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‘A Web of Totalitarian Control’: George Soros Adds to Davos’s Demand for Tech Regulation

January 26, 2018, 12:32 PM UTC

Joining several other prominent voices at Davos, George Soros struck out at tech giants Facebook and Google, warning of their dangers.

Soros called these companies “monopolistic,” and accused them of “deliberately engineer[ing] addiction.” Due to their potential for harm, particularly for adolescents, Soros called for their regulation.

Read: Salesforce CEO Marc Benioff Wants to Regulate Facebook Like Cigarettes

“They claim they are merely distributing information,” Soros said. “But the fact that they are near-monopoly distributors makes them public utilities and should subject them to more stringent regulations, aimed at preserving competition, innovation, and fair and open universal access.”

Soros called these companies’ quick rise “unsustainable,” warning that they will likely “compromise themselves” to enter the Chinese market. “There could be an alliance between authoritarian states and these large, data-rich IT monopolies that would bring together nascent systems of corporate surveillance with an already developed system of state-sponsored surveillance,” Soros warned. “This may well result in a web of totalitarian control the likes of which not even Aldous Huxley or George Orwell could have imagined.”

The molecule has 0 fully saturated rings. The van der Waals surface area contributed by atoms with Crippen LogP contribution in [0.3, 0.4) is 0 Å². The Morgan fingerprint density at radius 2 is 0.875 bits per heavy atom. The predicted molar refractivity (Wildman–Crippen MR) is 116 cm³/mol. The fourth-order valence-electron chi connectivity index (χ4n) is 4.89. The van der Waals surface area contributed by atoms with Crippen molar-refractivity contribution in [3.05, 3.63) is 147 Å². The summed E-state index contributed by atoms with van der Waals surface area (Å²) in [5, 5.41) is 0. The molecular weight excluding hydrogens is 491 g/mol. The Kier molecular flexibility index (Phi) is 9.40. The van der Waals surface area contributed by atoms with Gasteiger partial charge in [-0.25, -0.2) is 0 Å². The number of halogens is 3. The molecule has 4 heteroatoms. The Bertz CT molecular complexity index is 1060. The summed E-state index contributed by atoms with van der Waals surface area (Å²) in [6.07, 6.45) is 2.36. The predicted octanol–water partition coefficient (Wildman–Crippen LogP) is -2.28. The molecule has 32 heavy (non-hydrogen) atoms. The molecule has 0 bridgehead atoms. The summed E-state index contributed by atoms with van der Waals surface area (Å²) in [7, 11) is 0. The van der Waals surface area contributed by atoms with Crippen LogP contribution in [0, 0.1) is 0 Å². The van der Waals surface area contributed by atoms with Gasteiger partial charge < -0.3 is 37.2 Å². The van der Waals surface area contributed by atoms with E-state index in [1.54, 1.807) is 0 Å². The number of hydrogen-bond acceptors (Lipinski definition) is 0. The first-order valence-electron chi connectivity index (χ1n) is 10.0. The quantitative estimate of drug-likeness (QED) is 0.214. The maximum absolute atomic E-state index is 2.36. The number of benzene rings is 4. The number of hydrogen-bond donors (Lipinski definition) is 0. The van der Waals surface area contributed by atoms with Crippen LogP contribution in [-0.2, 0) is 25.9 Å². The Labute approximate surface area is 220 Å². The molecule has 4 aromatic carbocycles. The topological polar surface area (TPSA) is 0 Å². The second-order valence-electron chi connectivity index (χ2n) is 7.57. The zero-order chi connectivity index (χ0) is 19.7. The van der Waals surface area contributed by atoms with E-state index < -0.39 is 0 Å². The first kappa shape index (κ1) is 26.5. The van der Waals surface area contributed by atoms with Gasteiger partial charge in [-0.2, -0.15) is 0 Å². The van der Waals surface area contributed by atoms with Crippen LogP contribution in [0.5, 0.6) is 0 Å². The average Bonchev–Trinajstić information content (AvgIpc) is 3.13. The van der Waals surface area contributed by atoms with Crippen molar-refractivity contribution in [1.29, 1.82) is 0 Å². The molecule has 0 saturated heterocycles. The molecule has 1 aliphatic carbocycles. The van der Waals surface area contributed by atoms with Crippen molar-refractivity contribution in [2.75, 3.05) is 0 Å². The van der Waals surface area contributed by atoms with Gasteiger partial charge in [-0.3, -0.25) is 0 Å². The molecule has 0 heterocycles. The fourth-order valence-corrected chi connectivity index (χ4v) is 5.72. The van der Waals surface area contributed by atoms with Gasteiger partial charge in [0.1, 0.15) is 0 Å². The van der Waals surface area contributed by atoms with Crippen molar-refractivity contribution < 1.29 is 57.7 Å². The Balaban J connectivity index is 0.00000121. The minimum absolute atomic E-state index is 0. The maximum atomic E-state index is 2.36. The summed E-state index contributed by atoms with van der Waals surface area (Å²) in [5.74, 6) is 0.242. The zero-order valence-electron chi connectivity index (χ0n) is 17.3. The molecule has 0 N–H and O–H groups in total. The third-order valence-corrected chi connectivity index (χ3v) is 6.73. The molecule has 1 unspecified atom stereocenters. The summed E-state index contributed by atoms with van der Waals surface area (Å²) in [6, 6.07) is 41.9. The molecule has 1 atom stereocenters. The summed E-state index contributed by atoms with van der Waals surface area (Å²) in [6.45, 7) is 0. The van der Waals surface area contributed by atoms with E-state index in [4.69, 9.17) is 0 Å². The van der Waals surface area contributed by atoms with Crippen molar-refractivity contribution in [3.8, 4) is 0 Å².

Read: What Is Davos? 4 Things to Know About the World Economic Forum

The billionaire philanthropist proceeded to compare Facebook and Google to mining and oil companies, accusing them of earning their profits “by exploiting their environment.” Social media’s exploitation of the social environment is “particularly nefarious because social media companies influence how people think and behave without them even being aware of it.”

Soros’s warning follows similar remarks made by others at Davos. Salesforce CEO Marc Benioff called for social media to be regulated like the tobacco industry on Tuesday, while British Prime Minister Theresa May on Thursday called for tech companies to do more to protect users, saying they cannot “stand by while their platforms are used to facilitate child abuse, modern slavery, or the spreading of terrorist and extremist content.”